- Hermione Granger – So many female characters are developed as the sidekick; the tag along, reliant on the support of the man to overcome challenges. The worth of many female characters is pitted against how desirable they are; their beauty and ditzy manner becoming their most redeeming feature. While, of course, not being the only character in history to do this, Hermione Granger was a character I felt an instant connection with when I was younger. “She had a bossy sort of voice, lots of bushy brown hair and rather large front teeth.” Being the eldest child, I was naturally the bossiest (helpful in a teaching career), and was going through a rather unfortunate short hair phase, which left my head resembling a chunk of Toblerone. This slightly nerdy, bookish character fascinated me; she was so different from most characters I had encountered before. Why do I still love her? I was fortunate to grow up in a world where it was OK to read, where we discussed our latest read in the playground. Sadly, this seems less than true nowadays; for whatever reason, it is inherently uncool to read, to study, to academically better yourself. I feel like Hermione, in the same way she did for me, provides respite for all those girls who feel slightly outcast from the social media ruled, selfie state that the teenage generation is currently in. Of course, she grew up to be more than just this nerdy girl, and with the casting of Emma Watson, ended up being a desirable character in the end, but she still embodies all of those traits which are so hard to work out when you are an uncool teenager in a cool world.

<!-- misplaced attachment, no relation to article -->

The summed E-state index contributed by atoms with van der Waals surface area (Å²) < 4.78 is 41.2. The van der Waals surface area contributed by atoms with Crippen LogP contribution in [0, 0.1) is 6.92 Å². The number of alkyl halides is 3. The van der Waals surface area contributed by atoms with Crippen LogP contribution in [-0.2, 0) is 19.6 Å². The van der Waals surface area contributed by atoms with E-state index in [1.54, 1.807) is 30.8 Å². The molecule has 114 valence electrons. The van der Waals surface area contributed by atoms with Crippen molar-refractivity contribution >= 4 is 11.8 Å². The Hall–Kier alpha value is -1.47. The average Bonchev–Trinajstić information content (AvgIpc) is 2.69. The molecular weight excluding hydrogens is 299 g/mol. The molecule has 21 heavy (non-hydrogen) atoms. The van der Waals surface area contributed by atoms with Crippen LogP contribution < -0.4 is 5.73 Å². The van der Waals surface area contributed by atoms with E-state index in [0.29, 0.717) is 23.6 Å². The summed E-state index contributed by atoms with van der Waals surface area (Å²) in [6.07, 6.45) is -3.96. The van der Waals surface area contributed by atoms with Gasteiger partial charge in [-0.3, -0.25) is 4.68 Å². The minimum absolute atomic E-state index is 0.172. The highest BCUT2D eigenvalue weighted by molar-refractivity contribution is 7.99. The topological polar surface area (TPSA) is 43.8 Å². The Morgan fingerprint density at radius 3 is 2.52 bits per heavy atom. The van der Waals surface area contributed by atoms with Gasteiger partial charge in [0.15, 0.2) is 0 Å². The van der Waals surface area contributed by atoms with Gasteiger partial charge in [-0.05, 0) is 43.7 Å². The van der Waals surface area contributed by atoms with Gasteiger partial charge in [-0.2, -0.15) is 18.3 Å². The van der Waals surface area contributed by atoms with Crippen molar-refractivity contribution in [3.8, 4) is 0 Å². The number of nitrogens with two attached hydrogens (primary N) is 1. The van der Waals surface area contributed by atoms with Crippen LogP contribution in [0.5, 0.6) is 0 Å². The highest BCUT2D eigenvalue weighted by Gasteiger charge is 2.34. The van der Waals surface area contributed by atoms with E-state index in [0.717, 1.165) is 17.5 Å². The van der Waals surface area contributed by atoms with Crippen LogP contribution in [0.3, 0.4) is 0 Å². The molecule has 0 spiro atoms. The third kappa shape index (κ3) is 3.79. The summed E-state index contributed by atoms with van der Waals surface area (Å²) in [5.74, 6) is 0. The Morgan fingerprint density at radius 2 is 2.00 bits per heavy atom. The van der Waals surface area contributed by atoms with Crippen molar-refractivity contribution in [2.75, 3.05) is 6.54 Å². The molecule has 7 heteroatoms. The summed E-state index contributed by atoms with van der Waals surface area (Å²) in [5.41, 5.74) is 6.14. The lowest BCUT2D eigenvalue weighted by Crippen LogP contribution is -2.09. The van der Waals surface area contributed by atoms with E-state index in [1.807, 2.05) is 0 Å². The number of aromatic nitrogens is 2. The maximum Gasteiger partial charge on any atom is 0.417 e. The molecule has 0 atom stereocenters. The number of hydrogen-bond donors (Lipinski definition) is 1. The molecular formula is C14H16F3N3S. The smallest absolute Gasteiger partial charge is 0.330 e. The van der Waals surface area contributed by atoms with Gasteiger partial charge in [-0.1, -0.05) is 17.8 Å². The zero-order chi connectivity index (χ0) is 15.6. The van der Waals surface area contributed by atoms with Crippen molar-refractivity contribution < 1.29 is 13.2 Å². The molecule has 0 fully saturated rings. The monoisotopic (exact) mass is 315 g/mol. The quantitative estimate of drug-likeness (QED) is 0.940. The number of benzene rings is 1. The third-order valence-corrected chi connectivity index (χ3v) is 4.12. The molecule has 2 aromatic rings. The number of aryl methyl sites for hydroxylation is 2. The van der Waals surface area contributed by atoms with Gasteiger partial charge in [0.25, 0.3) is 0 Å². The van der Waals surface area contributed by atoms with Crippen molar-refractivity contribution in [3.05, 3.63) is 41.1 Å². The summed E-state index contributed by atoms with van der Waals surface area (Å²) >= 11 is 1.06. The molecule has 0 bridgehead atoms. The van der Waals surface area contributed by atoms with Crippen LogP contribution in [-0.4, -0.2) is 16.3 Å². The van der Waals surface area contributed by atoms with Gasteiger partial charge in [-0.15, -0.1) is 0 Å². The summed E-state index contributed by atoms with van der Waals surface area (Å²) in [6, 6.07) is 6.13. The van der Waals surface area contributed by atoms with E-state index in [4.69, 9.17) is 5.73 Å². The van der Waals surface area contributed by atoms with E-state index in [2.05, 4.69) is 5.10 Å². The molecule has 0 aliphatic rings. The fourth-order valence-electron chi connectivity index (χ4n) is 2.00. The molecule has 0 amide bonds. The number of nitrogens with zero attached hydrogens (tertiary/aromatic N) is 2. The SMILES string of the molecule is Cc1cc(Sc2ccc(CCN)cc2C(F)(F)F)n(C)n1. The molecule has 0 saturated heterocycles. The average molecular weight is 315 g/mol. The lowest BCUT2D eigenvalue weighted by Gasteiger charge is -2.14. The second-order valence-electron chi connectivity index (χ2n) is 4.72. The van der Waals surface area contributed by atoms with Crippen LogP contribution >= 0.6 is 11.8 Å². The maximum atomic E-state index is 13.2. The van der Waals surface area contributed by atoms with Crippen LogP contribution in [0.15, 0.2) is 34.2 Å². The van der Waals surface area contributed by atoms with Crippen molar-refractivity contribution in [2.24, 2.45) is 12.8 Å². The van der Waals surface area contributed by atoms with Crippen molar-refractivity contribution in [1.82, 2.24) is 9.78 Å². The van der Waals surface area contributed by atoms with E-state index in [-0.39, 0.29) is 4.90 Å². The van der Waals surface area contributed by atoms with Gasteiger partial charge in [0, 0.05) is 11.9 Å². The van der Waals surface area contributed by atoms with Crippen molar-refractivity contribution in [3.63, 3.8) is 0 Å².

- Facts – Hogwarts, Honeydukes and Hogsmeade are worlds that keep on giving. So much of J. K.’s work didn’t make it into the books, which means there are always little nuggets of information that appear on the internet. So although there won’t be that moment of joy when the doors to Sainsbury’s open and you can pick up two copies to avoid the inevitable fights between you and your mum… there are always snippets of information which pop up; whether it is that Dumbledore is gay, that Neville was almost the Chosen One, or that Ron Weasley initially had a potty mouth that would rival Danny Dyer, before Rowling’s publisher made her change it. The thing I love even more, is the dialogue between fans that still continues to this day. The Harry Potter Fanverse is riddled with theory upon theory, and while many of them are wildly unfounded and ridiculous, the desire to bring more out in this world is testament to the way the series captures people’s imagination.